Trump win buoys de­fense con­trac­tors’ op­ti­mism

They hope for more spend­ing, or­derly bud­gets

Baltimore Sun - - FRONT PAGE - By Ian Dun­can

De­fense con­trac­tors in Maryland are op­ti­mistic that a long spell of tight­ened fed­eral bud­gets that win­nowed their bot­tom lines is near­ing an end — a hope that some ex­ec­u­tives say has been boosted by the elec­tion of Don­ald Trump.

Trump promised dur­ing the cam­paign to in­crease de­fense spend­ing, in­crease the num­ber of sol­diers in the Army, build new ships for the Navy and buy new jets for the Air Force.

If he fol­lows through, that’s likely to mean more money for con­trac­tors.

Of­fi­cials and busi­ness own­ers also hope that hav­ing a sin­gle party — in this case, the Repub­li­cans — in con­trol of both the White House and Congress will put an end to the fis­cal brinkman­ship of the last six years, re­store or­derly fed­eral bud­get­ing and al­low the mil­i­tary to plan for the long term, rather than re­ly­ing on a suc­ces­sion of short-term spend­ing bills.

“It’s been a chal­leng­ing cou­ple of years,” said Robert Carullo, ex­ec­u­tive di­rec­tor of the Mid-At­lantic busi­ness group SMART. “We’re look­ing for that to turn around.”

The mar­kets have re­acted pos­i­tively to the elec­tion re­sults. The stock prices of Lock­heed Martin and

Northrop Grum­man, ma­jor con­trac­tors with large pres­ences in Maryland, each jumped about 5 per­cent.

Tim O’Fer­rall of the Fort Meade Al­liance, a group that rep­re­sents con­trac­tors around the Army in­stal­la­tion in Anne Arun­del County, said the mood among de­fense busi­nesses in Maryland was im­prov­ing even be­fore the elec­tion. Mil­i­tary bases in the state have key roles in the emerg­ing field of cy­ber­war­fare, which is at­tract­ing new in­vest­ment and at­ten­tion.

“This mar­ket has al­ways had a grow­ing mis­sion,” he said. “Cy­ber is con­stantly in the news. ... Our busi­nesses have been op­ti­mistic be­cause of that.”

An­drew Bren­ner, an ex­ec­u­tive at the data com­pany Ac­u­men An­a­lyt­ics, said De­fense Department agen­cies have been hold­ing back on spend­ing amid un­cer­tainty over their bud­gets.

“They’re afraid to spend be­cause the spigot’s go­ing to close,” he said. “You can’t plan on a 90-day sched­ule.”

Congress sched­uled the strict spend­ing lim­its known as the se­quester in 2011to prod law­mak­ers to strike a bet­ter deal be­fore the deep cuts took ef­fect. But they proved un­able to reach an agree­ment.

It’s not clear when Congress will re­turn to reg­u­lar bud­get­ing. Law­mak­ers now are ex­pected to seek an­other short-term spend­ing mea­sure that would keep the gov­ern­ment open into the spring.

Re­tired Marine Brig. Gen. J. Michael Hayes, man­ag­ing di­rec­tor of the state Of­fice of Mil­i­tary and Fed­eral Af­fairs, said peo­ple are gen­er­ally op­ti­mistic, but whether a bud­get deal can be reached re­mains an im­por­tant ques­tion.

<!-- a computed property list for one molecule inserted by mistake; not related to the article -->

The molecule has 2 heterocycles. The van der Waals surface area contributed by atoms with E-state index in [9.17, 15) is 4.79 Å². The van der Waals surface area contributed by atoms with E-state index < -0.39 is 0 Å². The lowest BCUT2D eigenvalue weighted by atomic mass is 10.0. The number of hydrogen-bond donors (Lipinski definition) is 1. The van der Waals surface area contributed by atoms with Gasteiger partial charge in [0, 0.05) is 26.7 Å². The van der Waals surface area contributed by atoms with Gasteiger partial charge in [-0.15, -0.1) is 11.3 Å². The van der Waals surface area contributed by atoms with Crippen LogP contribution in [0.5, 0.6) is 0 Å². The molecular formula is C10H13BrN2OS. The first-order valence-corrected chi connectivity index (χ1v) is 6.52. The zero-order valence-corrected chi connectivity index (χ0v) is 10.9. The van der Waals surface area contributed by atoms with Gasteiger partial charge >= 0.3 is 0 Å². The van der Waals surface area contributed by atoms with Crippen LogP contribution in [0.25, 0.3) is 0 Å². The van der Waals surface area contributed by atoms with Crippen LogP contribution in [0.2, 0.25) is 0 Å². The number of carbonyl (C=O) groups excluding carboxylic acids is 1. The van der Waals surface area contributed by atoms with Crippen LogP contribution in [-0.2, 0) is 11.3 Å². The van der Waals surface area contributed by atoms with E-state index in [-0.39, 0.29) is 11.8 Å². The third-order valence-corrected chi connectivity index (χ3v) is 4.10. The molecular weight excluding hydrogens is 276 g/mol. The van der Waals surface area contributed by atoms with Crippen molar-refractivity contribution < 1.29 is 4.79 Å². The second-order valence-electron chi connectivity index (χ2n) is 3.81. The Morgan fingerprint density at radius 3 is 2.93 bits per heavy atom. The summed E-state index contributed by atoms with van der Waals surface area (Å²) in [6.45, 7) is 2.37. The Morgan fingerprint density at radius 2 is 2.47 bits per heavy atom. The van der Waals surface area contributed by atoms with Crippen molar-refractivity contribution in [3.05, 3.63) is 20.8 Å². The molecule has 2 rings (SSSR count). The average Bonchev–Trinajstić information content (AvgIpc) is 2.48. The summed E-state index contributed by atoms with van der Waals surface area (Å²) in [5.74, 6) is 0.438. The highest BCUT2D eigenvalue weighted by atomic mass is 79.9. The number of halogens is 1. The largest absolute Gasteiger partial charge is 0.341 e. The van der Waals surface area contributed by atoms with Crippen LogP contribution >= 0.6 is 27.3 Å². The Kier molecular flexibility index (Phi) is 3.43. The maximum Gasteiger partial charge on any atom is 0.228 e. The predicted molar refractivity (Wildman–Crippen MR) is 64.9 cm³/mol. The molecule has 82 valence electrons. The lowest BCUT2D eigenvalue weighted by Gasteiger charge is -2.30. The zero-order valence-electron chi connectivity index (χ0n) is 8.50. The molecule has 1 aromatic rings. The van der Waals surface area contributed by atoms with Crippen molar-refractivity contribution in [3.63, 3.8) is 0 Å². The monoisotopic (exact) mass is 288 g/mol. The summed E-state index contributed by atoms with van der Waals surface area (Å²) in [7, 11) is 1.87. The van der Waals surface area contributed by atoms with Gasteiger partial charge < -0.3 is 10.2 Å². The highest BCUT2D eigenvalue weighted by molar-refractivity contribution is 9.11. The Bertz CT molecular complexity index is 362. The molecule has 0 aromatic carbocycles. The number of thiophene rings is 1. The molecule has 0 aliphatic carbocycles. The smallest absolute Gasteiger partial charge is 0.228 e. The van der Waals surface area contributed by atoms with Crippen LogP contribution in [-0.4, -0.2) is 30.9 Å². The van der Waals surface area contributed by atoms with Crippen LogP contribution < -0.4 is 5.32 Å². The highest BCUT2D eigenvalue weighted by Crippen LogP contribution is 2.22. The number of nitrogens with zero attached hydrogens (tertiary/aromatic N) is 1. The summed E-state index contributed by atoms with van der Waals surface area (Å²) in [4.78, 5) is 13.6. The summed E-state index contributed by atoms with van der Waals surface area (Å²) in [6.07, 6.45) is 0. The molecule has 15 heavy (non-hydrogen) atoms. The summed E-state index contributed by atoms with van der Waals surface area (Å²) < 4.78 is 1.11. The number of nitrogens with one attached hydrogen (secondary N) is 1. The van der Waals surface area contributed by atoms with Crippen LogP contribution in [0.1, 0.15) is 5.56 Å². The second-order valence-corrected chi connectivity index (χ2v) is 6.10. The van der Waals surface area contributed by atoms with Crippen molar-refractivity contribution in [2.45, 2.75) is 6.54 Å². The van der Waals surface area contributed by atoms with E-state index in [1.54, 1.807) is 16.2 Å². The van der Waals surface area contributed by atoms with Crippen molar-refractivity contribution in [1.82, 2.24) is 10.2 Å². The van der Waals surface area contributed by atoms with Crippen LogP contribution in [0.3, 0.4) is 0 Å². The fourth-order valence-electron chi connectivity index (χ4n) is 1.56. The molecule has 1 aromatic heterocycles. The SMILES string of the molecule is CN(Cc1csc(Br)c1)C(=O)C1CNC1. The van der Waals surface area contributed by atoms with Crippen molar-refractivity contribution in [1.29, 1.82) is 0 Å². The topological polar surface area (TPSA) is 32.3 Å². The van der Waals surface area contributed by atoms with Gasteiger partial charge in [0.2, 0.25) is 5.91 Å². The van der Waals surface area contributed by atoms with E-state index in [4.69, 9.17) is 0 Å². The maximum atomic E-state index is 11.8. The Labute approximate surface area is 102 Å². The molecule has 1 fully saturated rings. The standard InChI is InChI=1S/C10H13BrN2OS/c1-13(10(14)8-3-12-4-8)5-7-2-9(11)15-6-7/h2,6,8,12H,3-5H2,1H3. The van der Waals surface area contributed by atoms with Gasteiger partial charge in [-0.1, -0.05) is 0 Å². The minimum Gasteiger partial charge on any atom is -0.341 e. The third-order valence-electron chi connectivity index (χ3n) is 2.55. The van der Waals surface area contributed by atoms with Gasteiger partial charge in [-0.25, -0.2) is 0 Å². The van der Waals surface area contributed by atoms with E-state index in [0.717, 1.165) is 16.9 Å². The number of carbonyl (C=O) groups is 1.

“It’s too early to be de­fin­i­tive,” he said.

Carullo’s group, whose name stands for Strength­en­ing the Mid-At­lantic Re­gion for To­mor­row, ad­vo­cates for small com­pa­nies.

“The Boe­ings, the Lock­heeds,” he said, “they don’t need us.”

Rep­re­sen­ta­tives of those smaller com­pa­nies, dozens of which are clus­tered around the mil­i­tary bases in Maryland, packed the ball­room of a Hol­i­day Inn in Fred­er­ick last week to learn about op­por­tu­ni­ties in the com­ing year and to pick up tips on do­ing busi­ness with the mil­i­tary and in­tel­li­gence community.

The con­fer­ence has been run­ning for years, but most of the peo­ple at the first ses­sion Fri­day in­di­cated it was their first time at­tend­ing.

Steve Koster, pres­i­dent of the elec­tron­ics test­ing firm Wash­ing­ton Lab­o­ra­to­ries, said mil­i­tary con­tracts were al­most a third of the com­pany’s busi­ness be­fore the se­quester. Af­ter, they dropped to about 5 per­cent.

“It was cer­tainly a fi­nan­cial hard­ship,” he said. Al­though the com­pany avoided lay­offs, he said, “It re­ally hurts peo­ple.”

Wash­ing­ton Lab­o­ra­to­ries em­ploys 16 work­ers in Gaithers­burg and Fred­er­ick. Koster said busi­ness has picked up­a­gain, but he still isn’t sure what the fu­ture will bring.

“Usu­ally when Repub­li­cans get into of­fice they pay more at­ten­tion to the mil­i­tary,” he said. “It’s a crap­shoot.”

Quentin Ellis, an ex­ec­u­tive with United States Tower Ser­vices, said he was ex­pect­ing de­fense spend­ing to grow whether Hil­lary Clin­ton or Trump was head­ing to the White House in Jan­uary.

“We know we were com­ing out from what we con­sider a lit­tle bit of a low pe­riod,” he said.

SPENCER PLATT/GETTY IMAGES

Pres­i­dent-elect Don­ald Trump leaves the lobby of The New York Times build­ing.

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